In a warning to investors, Motorola co-CEO Sanjay Jha notes that there will be a new competitive dynamic that will present itself as a disruptive force to the relationship shared between Verizon Wireless and Motorola, and that the dynamic will have an adverse impact on Motorola. The statement is prompting many in the tech industry to speculate about an iPhone heading to Verizon. Jha’s comments may indicate that an iPhone–or another competitor’s product–on the U.S. carrier would take away its market share on Verizon in the first quarter of 2011. To combat that, Jha outlines that his company would continue to build its portfolio and focus on the mid- to high-tier segment.
Previously, analysts have forecasted that an Apple iPhone on Verizon Wireless would have minimal long-term impact on other Android makers, such as Samsung, HTC, and Motorola. Analysts believe that any market share gained by the iPhone on U.S. carrier Verizon Wireless would come at a cost to switchers who have been displeased with AT&T’s iPhone exclusivity and network issues. Moreover, market share gained would be displaced by AT&T gaining more Android subscribers. Overall, however, analysts believe Motorola will be the most impacted in the short term, but the company should do well in the long-term given its strong Android presence in the U.S. market.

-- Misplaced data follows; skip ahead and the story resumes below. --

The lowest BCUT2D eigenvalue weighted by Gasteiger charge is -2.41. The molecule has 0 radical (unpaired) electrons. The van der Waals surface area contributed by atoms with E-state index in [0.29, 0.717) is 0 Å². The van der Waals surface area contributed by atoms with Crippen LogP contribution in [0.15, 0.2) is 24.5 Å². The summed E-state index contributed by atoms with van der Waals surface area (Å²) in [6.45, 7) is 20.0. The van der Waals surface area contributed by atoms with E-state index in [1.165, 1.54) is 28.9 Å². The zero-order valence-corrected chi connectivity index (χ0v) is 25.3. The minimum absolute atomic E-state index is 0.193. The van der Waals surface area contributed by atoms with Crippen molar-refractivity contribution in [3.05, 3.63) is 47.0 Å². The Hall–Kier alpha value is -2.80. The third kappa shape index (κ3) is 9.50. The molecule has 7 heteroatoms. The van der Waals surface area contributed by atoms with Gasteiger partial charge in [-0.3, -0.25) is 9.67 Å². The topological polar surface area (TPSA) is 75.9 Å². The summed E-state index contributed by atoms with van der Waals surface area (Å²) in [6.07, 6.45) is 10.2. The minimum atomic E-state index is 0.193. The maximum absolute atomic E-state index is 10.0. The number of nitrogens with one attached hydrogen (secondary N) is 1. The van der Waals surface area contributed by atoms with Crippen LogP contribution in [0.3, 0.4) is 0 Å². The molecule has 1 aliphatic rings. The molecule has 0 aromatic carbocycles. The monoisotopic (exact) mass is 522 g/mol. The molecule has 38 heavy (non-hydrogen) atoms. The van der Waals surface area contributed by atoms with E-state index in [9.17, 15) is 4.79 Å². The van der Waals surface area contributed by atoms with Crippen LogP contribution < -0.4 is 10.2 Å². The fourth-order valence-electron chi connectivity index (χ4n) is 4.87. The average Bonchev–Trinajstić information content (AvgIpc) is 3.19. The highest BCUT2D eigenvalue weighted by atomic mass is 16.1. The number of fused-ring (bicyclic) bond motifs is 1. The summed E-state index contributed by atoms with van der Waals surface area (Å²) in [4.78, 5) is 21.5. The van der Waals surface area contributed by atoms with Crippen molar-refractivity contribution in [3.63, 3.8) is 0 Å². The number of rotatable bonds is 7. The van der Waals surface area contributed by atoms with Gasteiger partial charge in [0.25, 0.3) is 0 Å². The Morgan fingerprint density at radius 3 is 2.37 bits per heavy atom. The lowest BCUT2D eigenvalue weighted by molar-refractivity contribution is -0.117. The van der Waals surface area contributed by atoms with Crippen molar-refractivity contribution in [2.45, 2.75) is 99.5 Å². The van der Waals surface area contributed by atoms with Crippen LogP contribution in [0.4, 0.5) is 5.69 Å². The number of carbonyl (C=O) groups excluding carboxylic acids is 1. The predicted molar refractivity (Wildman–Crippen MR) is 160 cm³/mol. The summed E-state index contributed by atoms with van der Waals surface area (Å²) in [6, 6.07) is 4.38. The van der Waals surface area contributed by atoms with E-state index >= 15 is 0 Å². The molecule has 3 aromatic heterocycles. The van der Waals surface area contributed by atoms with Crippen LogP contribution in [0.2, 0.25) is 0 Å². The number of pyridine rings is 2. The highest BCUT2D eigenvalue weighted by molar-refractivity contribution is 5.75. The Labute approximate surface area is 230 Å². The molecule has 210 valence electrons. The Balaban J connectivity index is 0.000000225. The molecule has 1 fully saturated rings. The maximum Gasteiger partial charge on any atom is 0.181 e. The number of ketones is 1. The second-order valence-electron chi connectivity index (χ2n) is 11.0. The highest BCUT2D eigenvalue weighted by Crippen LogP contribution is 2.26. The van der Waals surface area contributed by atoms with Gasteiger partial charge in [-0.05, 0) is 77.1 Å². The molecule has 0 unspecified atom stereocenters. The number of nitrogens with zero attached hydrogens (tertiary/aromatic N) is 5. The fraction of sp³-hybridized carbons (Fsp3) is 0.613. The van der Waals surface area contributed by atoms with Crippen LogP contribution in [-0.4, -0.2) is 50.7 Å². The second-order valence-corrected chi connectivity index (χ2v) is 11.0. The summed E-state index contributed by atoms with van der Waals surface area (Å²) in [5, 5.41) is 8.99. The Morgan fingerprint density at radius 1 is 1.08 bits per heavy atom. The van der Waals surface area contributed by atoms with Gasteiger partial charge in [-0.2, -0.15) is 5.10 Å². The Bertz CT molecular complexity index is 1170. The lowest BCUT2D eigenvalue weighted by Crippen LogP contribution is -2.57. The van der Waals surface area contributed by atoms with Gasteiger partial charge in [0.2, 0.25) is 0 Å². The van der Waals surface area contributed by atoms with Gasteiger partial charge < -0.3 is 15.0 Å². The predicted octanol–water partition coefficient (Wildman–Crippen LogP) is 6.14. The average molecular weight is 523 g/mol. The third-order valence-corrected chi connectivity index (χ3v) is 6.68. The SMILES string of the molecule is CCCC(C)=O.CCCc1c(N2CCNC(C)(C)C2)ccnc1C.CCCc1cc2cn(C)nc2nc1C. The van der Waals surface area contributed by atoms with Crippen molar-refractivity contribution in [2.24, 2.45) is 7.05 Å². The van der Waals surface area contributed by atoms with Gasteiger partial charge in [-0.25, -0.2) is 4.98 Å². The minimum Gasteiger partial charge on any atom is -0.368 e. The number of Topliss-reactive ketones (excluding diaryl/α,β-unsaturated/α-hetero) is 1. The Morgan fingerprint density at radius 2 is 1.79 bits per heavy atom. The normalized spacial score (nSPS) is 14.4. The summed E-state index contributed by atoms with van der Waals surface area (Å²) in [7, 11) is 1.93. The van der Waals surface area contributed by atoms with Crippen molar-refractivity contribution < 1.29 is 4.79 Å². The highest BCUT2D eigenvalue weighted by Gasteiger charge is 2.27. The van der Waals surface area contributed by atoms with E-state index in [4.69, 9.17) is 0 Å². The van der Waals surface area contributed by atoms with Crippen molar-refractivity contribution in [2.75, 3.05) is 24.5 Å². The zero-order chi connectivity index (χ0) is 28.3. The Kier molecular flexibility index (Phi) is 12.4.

Additionally, at the Credit Suisse 2020 Technology Conference, Jha also says that the company will be delivering 4G smartphones and tablets to the market at the beginning of 2011. Moreover, Motorola will be differentiating its tablet offerings, which is presumed to run on Android 3.0, also known as Honeycomb, with a custom software.
On its smartphone lineup, Motorola continues to differentiate its Android phones with its MOTO BLUR user interface or the Motorola widgets on what appears to be a near-vanilla build of Android on higher end Droid offerings, such as the Motorola Droid X, Droid 2, and Droid Pro. It’s unclear if the tablets will utilize a similar widgets interface or the MOTO BLUR UI, which adds deep social networking integration among other useful and user-friendly features, or if the company will create an entirely different tablet interface.
Samsung, for its part, with the Galaxy Tab tablet had to create customized apps for programs such as Mail, Messaging, Contacts, Calendar, and Music to take advantage of the larger screen real estate on the tablet and give those apps a more productive, desktop-like user experience with dual panes. This is partially due to Samsung releasing the Galaxy Tab with the current version of Android, Android 2.2 Froyo, which Google has said before is not tablet-ready. Because of this, Android tablet makers like Lenovo, Motorola, and others are holding back on releasing a tablet product on Android at this time to wait for Android 3.0 Honeycomb, which many are saying will be built and optimized for larger screen devices.